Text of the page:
“That is because in those days businessmen and bankers were more likely to be Protestant. The Catholic Church had to reject neo-liberalism on the grounds of their social teaching,” said Soliva.

“There was, however, in both churches a certain level of  distrust towards business circles. But they didn’t want ruin things completely with them.”

The churches as a whole were less under pressure from business people and rightwing conservative circles than the Swiss Catholic Lenten Fund and the Protestant charity Bread for All (Bread for Brothers at the time), according to the historian.

Reds under the beds

The issue of apartheid in South Africa was discussed in an international anti-communism context.

“At the same time there was also an older ‘philosophical’ anti-communism that persisted in the Catholic Church. And the church leadership distrusted the Liberation theology that had emerged from South America, suspecting that it was infiltrated by socialism.”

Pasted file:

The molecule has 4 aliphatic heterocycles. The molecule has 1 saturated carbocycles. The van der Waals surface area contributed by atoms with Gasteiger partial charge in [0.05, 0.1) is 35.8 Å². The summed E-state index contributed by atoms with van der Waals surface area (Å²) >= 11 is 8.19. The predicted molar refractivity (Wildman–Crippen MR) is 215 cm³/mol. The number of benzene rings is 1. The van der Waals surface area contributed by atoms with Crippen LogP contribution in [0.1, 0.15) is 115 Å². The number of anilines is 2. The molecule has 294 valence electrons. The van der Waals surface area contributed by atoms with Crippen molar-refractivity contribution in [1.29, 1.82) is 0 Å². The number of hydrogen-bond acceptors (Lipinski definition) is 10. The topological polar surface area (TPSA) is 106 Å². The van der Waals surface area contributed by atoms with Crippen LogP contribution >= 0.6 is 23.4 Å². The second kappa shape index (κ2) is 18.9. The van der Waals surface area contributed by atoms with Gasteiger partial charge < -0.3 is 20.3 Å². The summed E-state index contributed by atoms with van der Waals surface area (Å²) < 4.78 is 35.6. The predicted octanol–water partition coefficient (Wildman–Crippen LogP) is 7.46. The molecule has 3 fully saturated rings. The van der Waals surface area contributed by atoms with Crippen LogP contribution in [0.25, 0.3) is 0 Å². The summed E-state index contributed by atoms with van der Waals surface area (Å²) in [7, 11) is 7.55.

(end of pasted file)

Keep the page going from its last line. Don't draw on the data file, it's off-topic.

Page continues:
The church also bowed to the criticism of rightwing conservative groups.

“They reacted in a contradictory way: They always took the position that human rights must be defended. But when it came to bravely going public and for example also supporting economic sanctions against the apartheid regime, they were afraid of conflict,” Soliva said.

Grass roots

The Catholic Church leadership was overburdened, the historian says.

“They wanted to avoid these conflicts and often simply do nothing or too little. A decisive part of this was that apartheid was an important issue in church circles at that time; there were grass-roots church groups like Student Christian Youth as well as the Cairo working group of the Theological Movement for Solidarity and Liberation.”